|Budget Amount *help
¥2,300,000 (Direct Cost: ¥2,300,000)
Fiscal Year 2020: ¥400,000 (Direct Cost: ¥400,000)
Fiscal Year 2019: ¥1,100,000 (Direct Cost: ¥1,100,000)
Fiscal Year 2018: ¥800,000 (Direct Cost: ¥800,000)
|Outline of Annual Research Achievements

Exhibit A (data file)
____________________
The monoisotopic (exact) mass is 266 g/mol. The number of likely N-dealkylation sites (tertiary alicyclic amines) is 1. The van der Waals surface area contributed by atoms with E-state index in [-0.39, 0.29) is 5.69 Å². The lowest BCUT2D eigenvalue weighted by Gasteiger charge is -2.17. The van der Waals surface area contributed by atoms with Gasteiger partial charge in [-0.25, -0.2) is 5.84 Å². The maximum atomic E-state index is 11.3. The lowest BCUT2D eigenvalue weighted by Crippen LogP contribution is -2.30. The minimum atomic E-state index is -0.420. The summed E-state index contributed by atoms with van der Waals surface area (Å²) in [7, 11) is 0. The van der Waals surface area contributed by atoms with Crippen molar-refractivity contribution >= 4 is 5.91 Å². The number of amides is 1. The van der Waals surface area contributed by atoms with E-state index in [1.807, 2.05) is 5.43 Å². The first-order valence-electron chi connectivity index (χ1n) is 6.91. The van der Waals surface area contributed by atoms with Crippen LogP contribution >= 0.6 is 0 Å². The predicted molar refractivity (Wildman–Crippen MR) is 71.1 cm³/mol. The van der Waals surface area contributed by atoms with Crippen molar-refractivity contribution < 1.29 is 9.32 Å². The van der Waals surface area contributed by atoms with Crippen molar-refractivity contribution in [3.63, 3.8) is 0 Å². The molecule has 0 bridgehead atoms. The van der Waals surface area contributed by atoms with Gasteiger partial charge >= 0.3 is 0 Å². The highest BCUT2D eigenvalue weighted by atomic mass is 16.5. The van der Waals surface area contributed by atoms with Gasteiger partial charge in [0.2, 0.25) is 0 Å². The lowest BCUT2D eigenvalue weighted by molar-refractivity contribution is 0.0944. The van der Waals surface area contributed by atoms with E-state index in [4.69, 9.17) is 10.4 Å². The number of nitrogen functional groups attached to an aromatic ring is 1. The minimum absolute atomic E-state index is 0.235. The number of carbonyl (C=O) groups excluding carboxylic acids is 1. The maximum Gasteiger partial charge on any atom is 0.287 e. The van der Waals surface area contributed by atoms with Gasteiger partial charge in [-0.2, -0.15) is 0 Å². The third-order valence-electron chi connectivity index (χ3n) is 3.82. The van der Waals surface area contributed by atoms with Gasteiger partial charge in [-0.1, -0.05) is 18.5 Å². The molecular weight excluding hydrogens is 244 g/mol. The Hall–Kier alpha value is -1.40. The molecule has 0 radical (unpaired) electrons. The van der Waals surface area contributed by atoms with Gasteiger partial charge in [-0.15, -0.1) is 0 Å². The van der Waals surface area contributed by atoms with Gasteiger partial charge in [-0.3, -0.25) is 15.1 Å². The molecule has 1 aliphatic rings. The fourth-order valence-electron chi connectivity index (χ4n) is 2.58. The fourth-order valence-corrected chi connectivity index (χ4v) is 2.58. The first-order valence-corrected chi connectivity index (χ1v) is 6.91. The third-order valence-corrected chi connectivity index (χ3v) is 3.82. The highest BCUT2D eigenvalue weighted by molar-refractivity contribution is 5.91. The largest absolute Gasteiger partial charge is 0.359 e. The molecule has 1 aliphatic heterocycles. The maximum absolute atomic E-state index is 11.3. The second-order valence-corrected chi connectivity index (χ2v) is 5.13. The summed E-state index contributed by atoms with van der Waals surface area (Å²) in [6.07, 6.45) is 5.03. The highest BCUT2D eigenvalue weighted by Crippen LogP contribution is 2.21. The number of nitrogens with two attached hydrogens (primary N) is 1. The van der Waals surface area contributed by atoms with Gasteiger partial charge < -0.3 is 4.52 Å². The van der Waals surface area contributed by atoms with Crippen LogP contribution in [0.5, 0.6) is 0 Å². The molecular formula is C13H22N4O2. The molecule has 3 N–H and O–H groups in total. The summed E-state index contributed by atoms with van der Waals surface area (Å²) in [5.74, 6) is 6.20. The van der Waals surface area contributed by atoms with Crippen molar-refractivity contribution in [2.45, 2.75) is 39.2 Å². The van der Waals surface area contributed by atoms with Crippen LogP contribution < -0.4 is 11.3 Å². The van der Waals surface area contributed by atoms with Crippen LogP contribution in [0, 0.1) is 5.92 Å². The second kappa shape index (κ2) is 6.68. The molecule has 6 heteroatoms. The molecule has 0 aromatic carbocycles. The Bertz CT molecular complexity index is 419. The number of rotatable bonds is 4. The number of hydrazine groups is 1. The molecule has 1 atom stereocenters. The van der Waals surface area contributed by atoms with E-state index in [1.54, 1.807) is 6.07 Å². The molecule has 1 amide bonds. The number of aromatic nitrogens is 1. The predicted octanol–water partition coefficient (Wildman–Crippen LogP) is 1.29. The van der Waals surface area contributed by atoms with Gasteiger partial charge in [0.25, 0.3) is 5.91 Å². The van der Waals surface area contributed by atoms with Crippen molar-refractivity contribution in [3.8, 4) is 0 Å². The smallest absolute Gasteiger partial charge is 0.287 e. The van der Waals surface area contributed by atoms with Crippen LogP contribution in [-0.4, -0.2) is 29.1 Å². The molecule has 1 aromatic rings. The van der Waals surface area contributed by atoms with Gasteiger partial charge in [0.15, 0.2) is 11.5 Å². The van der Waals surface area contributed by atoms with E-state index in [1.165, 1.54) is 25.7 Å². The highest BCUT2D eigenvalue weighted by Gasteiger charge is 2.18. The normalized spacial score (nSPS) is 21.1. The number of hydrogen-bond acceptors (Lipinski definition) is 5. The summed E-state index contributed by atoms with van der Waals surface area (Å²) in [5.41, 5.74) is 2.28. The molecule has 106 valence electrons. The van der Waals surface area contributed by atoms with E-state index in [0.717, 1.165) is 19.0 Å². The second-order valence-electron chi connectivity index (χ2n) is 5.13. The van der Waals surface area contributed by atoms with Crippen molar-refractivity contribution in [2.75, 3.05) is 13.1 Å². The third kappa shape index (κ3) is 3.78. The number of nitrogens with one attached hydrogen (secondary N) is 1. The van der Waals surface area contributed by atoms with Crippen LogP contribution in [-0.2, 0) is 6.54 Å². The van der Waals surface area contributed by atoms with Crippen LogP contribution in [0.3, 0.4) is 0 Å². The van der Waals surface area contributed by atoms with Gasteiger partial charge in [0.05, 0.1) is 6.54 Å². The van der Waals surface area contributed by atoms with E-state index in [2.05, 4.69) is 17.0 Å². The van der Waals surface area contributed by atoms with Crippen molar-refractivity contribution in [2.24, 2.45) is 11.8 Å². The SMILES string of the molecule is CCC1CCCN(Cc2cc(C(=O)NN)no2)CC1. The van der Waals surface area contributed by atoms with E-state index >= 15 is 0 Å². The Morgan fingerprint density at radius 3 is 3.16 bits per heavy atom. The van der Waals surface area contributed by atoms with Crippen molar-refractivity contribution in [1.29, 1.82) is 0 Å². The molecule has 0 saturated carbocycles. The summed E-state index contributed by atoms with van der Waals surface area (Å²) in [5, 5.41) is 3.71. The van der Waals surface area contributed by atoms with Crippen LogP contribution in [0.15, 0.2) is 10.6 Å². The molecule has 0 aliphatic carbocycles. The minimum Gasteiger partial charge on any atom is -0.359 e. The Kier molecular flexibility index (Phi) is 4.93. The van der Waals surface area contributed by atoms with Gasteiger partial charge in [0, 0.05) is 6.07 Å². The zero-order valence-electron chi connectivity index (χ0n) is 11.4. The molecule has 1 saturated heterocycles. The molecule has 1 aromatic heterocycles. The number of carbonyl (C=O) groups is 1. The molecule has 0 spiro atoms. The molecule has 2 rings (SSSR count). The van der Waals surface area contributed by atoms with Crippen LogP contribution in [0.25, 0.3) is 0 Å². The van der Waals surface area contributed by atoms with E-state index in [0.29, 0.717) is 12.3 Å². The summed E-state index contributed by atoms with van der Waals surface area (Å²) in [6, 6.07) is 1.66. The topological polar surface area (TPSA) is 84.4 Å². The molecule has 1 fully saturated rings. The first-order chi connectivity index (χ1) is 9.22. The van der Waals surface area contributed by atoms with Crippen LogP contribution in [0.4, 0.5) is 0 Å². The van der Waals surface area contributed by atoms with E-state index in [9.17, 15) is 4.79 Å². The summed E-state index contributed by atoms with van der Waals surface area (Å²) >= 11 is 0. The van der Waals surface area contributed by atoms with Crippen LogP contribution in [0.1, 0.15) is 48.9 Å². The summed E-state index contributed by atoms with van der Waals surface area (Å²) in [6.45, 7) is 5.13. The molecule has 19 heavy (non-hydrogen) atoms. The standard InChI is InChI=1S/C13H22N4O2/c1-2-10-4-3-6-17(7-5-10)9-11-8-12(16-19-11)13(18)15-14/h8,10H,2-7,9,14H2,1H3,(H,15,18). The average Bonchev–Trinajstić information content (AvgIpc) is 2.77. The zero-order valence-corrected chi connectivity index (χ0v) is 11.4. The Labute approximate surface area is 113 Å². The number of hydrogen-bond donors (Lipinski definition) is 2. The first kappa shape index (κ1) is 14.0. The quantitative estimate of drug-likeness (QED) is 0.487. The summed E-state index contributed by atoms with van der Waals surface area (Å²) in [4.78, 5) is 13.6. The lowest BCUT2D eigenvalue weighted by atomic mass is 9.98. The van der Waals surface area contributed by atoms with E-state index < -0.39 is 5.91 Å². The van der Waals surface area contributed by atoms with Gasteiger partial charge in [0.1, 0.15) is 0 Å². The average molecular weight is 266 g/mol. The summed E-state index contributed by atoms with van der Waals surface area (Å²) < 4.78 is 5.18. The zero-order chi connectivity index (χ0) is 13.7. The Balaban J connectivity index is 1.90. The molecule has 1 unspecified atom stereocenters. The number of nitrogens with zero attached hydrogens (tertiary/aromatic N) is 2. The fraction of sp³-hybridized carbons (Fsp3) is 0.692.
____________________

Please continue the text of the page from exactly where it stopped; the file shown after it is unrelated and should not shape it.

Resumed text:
Protein engineering and design principles employing the twenty standard amino acids have been extensively used in the production of stable protein scaffolds and in the affinity maturation of therapeutic proteins. While this confers some advantages, it often restricts the sequence, chemical space, and ultimately the functional diversity of proteins. Besides, current experimental methods often exclude the use of nnAAs due to their enormous library size and infinite possibility of combinations. To address this, we have developed an integrated computational pipeline employing structure-based protein design methodologies, molecular dynamics simulations, free energy calculations and in cerebro approaches, for the prediction of the binding affinity of proteins incorporated with nnAA toward their target and for the selection of the potent binders. To test the applicability of our approach, the extracellular region of epidermal growth factor receptor (EGFR) was targeted by 9G8 nanobody with tyrosine residues substituted with 3-chloro-L-tyrosine (3MY), as they are frequently found in the variable domain and responsible for antigen binding. Owing to this, several 3MY-incorporated nanobody designs were shortlisted that improve the affinity towards the extracellular region of EGFR, a crucial target for many cancers. Our results demonstrate that the structure-based computational pipeline can be used to improve the affinity of therapeutic proteins incorporated with nnAAs, and may prove to be useful in other biologically important protein complexes in light of the growing demand of nnAAs.